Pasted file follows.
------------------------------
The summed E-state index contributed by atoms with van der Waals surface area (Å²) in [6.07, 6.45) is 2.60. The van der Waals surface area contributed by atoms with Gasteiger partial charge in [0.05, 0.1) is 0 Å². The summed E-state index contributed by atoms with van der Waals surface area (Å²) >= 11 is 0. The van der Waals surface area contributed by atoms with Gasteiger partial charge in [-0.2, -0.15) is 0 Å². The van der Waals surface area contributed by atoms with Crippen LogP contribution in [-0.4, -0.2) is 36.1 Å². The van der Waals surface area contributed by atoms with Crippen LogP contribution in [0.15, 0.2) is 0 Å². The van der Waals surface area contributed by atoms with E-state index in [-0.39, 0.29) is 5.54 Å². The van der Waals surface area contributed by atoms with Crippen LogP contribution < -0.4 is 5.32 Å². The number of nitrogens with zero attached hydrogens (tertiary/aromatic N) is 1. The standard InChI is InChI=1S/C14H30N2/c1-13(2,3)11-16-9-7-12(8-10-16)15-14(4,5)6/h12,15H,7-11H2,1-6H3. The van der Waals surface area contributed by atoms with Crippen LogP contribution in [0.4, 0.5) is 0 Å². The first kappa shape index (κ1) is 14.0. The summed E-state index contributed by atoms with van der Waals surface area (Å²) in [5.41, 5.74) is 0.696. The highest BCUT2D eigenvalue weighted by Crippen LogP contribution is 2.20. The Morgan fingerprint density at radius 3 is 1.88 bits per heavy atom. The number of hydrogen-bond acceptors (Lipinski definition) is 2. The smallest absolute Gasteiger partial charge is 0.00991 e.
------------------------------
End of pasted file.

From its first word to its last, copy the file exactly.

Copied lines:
The summed E-state index contributed by atoms with van der Waals surface area (Å²) in [6.07, 6.45) is 2.60. The van der Waals surface area contributed by atoms with Gasteiger partial charge in [0.05, 0.1) is 0 Å². The summed E-state index contributed by atoms with van der Waals surface area (Å²) >= 11 is 0. The van der Waals surface area contributed by atoms with Gasteiger partial charge in [-0.2, -0.15) is 0 Å². The van der Waals surface area contributed by atoms with Crippen LogP contribution in [-0.4, -0.2) is 36.1 Å². The van der Waals surface area contributed by atoms with Crippen LogP contribution in [0.15, 0.2) is 0 Å². The van der Waals surface area contributed by atoms with E-state index in [-0.39, 0.29) is 5.54 Å². The van der Waals surface area contributed by atoms with Crippen LogP contribution < -0.4 is 5.32 Å². The number of nitrogens with zero attached hydrogens (tertiary/aromatic N) is 1. The standard InChI is InChI=1S/C14H30N2/c1-13(2,3)11-16-9-7-12(8-10-16)15-14(4,5)6/h12,15H,7-11H2,1-6H3. The van der Waals surface area contributed by atoms with Crippen LogP contribution in [0.4, 0.5) is 0 Å². The first kappa shape index (κ1) is 14.0. The summed E-state index contributed by atoms with van der Waals surface area (Å²) in [5.41, 5.74) is 0.696. The highest BCUT2D eigenvalue weighted by Crippen LogP contribution is 2.20. The Morgan fingerprint density at radius 3 is 1.88 bits per heavy atom. The number of hydrogen-bond acceptors (Lipinski definition) is 2. The smallest absolute Gasteiger partial charge is 0.00991 e.